Table of Contents
- Why would you want to use the Nova/Neutron metadata service?
- What do I need in my guest OS to make use of the metadata service?
- Why would you NOT want to use the Nova/Neutron metadata service?
- What can I do when it times out?
- Is there a simpler, more reliable alternative?
- What are the caveats to using ConfigDrive?
- What’s the difference between metadata and userdata?
- I want to use userdata with Heat, but my data is over the 16K limit. What should I do?
- What are the 4 types of metadata and how can I use them?
- Where can I find out more about the OpenStack Metadata Service?
Q. Why would you want to use the Nova/Neutron metadata service?
A. The Nova/Neutron metadata service is a way to inject customizations into instances via the network. You may want to add SSH keys, passwords, hostnames, and custom scripts, for example. The metadata service runs on 169.254.169.254 and it proxies the commands it receives to Nova.
Q. What do I need in my guest OS to make use of the metadata service?
The guest OS must run a software package called
cloud-init so that metadata can work automatically on boot up. During boot,
cloud-init calls into the metadata service to customize the instances, based on metadata that the user passes in during the creation of the instance.
Q. Why would you NOT want to use the Nova/Neutron metadata service?
A. Because it’s implemented in a complex way that sometimes fails. Neutron does not really run the metadata service. Instead, it runs a proxy for metadata. The actual metadata service is owned by Nova. You can see a diagram of how the service works at:
(Image credit: Matt Dorn)
If you really want to see how complicated it gets, check out https://www.suse.com/communities/blog/vms-get-access-metadata-neutron/. Problems can occur anywhere along the data flow. Most often, you’ll get an error in
nova console-log similar to:
2016-11-30 17:09:33,599 - url_helper.py[WARNING]: Calling 'http://169.254.169.254/2009-04-04/meta-data/instance-id' failed [50/120s]: request error [HTTPConnectionPool(host='169.254.169.254', port=80): Read timed out. (read timeout=50.0)]
checking http://169.254.169.254/2009-04-04/instance-id failed 1/20: up 1.13. request failed ... failed 20/20: up 229.58. request failed failed to read iid from metadata. tried 20
If you see it trying to connect to an IP like 192.168.0.2 instead of 169.254.169.254, this means it’s trying to get metadata from the DHCP agent if 169.254.169.254 is timing out.
Q. What can I do when it times out?
A. From inside the instance, try manually accessing the metadata service with
curl http://169.254.169.254/latest/meta-data/. To help narrow it down further, try temporarily relaxing your security group rules, and your SELinux settings. You can also try a different image, preferably one of the official IBM provided images.
If that doesn’t work, open a support ticket and request a restart of these services on both of your controller (network) nodes.
- neutron-metadata-agent (on both network nodes)
- neutron-l3-agent (on both network nodes)
- neutron-dhcp-agent (on both network nodes)
- neutron-linuxbridge-agent (on the compute node that the instance is on)
After these agents are restarted, the technician also should scan for stuck Neutron ports, and fix them if he sees any. In most cases, a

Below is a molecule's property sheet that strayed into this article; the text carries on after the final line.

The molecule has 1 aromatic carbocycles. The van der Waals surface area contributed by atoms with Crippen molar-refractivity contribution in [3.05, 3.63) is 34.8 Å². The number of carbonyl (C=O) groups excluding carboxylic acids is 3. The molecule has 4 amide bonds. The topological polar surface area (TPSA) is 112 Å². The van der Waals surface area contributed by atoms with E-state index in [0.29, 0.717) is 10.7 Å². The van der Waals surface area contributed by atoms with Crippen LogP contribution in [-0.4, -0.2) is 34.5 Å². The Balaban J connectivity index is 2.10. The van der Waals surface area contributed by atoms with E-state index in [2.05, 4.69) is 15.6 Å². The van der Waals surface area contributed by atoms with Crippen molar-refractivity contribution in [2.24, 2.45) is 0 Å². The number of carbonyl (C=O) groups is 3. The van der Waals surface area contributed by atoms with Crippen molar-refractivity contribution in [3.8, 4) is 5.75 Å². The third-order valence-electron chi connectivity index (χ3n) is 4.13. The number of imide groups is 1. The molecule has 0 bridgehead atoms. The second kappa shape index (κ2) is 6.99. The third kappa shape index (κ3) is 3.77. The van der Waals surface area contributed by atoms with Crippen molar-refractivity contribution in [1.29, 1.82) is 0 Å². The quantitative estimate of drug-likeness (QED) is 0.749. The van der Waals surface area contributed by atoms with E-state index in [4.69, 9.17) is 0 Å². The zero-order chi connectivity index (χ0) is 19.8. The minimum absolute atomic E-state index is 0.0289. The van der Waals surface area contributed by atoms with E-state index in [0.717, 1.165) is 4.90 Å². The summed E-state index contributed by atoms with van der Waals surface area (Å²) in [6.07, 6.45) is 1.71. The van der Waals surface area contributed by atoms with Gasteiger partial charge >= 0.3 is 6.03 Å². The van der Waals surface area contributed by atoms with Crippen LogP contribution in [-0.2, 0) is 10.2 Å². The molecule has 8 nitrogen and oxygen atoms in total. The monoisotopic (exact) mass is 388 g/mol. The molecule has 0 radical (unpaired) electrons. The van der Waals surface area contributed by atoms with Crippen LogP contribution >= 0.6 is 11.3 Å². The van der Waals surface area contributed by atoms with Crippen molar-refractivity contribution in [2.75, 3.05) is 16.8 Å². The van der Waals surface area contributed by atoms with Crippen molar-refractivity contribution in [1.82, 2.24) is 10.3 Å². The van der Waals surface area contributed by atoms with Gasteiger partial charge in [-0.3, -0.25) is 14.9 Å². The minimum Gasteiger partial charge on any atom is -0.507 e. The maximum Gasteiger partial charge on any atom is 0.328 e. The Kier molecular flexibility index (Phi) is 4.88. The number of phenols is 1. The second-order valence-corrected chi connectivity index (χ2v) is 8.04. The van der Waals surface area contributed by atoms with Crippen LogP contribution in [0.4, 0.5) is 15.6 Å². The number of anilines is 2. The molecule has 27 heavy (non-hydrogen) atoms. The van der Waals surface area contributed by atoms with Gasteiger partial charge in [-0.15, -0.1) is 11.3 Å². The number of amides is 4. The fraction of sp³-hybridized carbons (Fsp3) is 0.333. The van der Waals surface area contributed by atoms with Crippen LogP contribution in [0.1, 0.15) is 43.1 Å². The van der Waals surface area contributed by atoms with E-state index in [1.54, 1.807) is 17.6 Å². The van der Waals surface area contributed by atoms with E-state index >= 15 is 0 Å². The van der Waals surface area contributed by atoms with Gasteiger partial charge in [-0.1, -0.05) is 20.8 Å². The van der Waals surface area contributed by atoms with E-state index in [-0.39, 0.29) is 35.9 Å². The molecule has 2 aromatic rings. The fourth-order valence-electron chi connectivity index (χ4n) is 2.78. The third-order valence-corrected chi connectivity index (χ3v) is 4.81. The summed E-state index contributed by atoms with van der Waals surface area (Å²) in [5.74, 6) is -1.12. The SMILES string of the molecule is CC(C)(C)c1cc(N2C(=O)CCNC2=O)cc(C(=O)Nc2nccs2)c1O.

neutron-metadata-agent restart followed by an instance reboot resolves the problem.
Q. Is there a simpler, more reliable alternative?
A. Yes! It’s ConfigDrive. It eliminates all the complexity of dealing with the Neutron metadata agent. ConfigDrive brings your data closer to your instance by putting it on a virtual CD-ROM / ISO that is mounted and unmounted during
cloud_init. Use it like so:
nova boot --config-drive true --image my-image-name --flavor my-flavor myinstance
Q. What are the caveats to using ConfigDrive?
A. The main caveat is that, with ConfigDrive, live migration is forbidden due to a bug in
libvirt of copying a read-only disk. There is a patch at https://bugs.launchpad.net/nova/+bug/1246201/comments/65 that fixes this problem, but only when block migration is used. Since block migration isn’t supported yet in our current release, we will not be adding this patch.
As an aside, also note that live migration itself is restricted to support technician use in one rare circumstance: when evacuating a host when a planned maintenance is going to happen that would otherwise disrupt customer workload. Even in this one use case, it is only supported for instances that are boot from volume.
Q. What’s the difference between metadata and userdata?
A. Instance metadata is mainly consumed by Nova instances, and it usually includes instance hostnames, SSH keys, etc.
User data is mainly consumed by Heat, and it usually includes instance root passwords and startup scripts.
Q. I want to use userdata with Heat, but my data is over the 16K limit. What should I do?
A. Use an include in your userdata to fetch the script and bypass the size limitation:
Q. What are the 4 types of metadata and how can I use them?
The 4 types are: meta-data, user-data, vendor-data, and network-data. Read more about these types and how to use them at http://www.madorn.com/openstack-metadata-types.html#.WEHS63eZMl4
Q. Where can I find out more about the OpenStack Metadata Service?
A. Check out Matt Dorn’s excellent video workshop from the Austin OpenStack Summit: http://www.madorn.com/openstack-metadata-service.html
Direct link to video: https://www.youtube.com/watch?v=YGUG8vU5KuQ
Credit and thanks for some of the information in this article goes to:
- Jacob Cherkas https://ask.openstack.org/en/users/9244/sfcloudman/
- Matt Dorn http://www.madorn.com/
Keywords: metadata, timeout, timeouts, neutron-metadata-agent, configdrive, config_drive, user_data, user-data